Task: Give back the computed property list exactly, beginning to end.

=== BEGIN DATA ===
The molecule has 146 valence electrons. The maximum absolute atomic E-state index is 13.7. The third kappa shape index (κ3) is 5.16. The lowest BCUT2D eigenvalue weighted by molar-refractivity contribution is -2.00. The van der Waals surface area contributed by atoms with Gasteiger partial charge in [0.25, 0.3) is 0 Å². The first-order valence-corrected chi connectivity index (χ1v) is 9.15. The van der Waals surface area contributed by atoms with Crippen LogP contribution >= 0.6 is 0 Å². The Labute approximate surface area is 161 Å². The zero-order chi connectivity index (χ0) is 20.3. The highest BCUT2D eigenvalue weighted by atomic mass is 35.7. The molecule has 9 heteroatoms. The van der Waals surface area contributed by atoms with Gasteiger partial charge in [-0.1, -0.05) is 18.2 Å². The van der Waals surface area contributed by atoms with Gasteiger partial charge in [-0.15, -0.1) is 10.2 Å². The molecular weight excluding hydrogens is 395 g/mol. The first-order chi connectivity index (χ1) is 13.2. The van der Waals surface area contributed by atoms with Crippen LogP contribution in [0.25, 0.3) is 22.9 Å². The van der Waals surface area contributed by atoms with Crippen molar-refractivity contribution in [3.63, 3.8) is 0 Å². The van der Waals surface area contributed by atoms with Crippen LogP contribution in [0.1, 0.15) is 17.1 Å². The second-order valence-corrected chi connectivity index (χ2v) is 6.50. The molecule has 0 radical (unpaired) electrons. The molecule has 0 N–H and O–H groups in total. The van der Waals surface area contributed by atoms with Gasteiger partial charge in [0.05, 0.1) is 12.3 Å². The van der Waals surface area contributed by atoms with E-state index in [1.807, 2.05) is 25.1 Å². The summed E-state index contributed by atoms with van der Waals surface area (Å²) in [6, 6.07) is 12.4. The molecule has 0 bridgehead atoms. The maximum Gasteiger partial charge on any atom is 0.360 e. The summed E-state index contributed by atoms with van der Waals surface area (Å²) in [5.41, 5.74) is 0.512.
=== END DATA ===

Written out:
The molecule has 146 valence electrons. The maximum absolute atomic E-state index is 13.7. The third kappa shape index (κ3) is 5.16. The lowest BCUT2D eigenvalue weighted by molar-refractivity contribution is -2.00. The van der Waals surface area contributed by atoms with Gasteiger partial charge in [0.25, 0.3) is 0 Å². The first-order valence-corrected chi connectivity index (χ1v) is 9.15. The van der Waals surface area contributed by atoms with Crippen LogP contribution >= 0.6 is 0 Å². The Labute approximate surface area is 161 Å². The zero-order chi connectivity index (χ0) is 20.3. The highest BCUT2D eigenvalue weighted by atomic mass is 35.7. The molecule has 9 heteroatoms. The van der Waals surface area contributed by atoms with Gasteiger partial charge in [-0.1, -0.05) is 18.2 Å². The van der Waals surface area contributed by atoms with Gasteiger partial charge in [-0.15, -0.1) is 10.2 Å². The molecular weight excluding hydrogens is 395 g/mol. The first-order chi connectivity index (χ1) is 13.2. The van der Waals surface area contributed by atoms with Crippen LogP contribution in [0.25, 0.3) is 22.9 Å². The van der Waals surface area contributed by atoms with Crippen molar-refractivity contribution in [3.63, 3.8) is 0 Å². The van der Waals surface area contributed by atoms with Crippen LogP contribution in [0.1, 0.15) is 17.1 Å². The second-order valence-corrected chi connectivity index (χ2v) is 6.50. The molecule has 0 radical (unpaired) electrons. The molecule has 0 N–H and O–H groups in total. The van der Waals surface area contributed by atoms with Gasteiger partial charge in [0.05, 0.1) is 12.3 Å². The van der Waals surface area contributed by atoms with E-state index in [1.807, 2.05) is 25.1 Å². The summed E-state index contributed by atoms with van der Waals surface area (Å²) in [6, 6.07) is 12.4. The molecule has 0 bridgehead atoms. The maximum Gasteiger partial charge on any atom is 0.360 e. The summed E-state index contributed by atoms with van der Waals surface area (Å²) in [5.41, 5.74) is 0.512.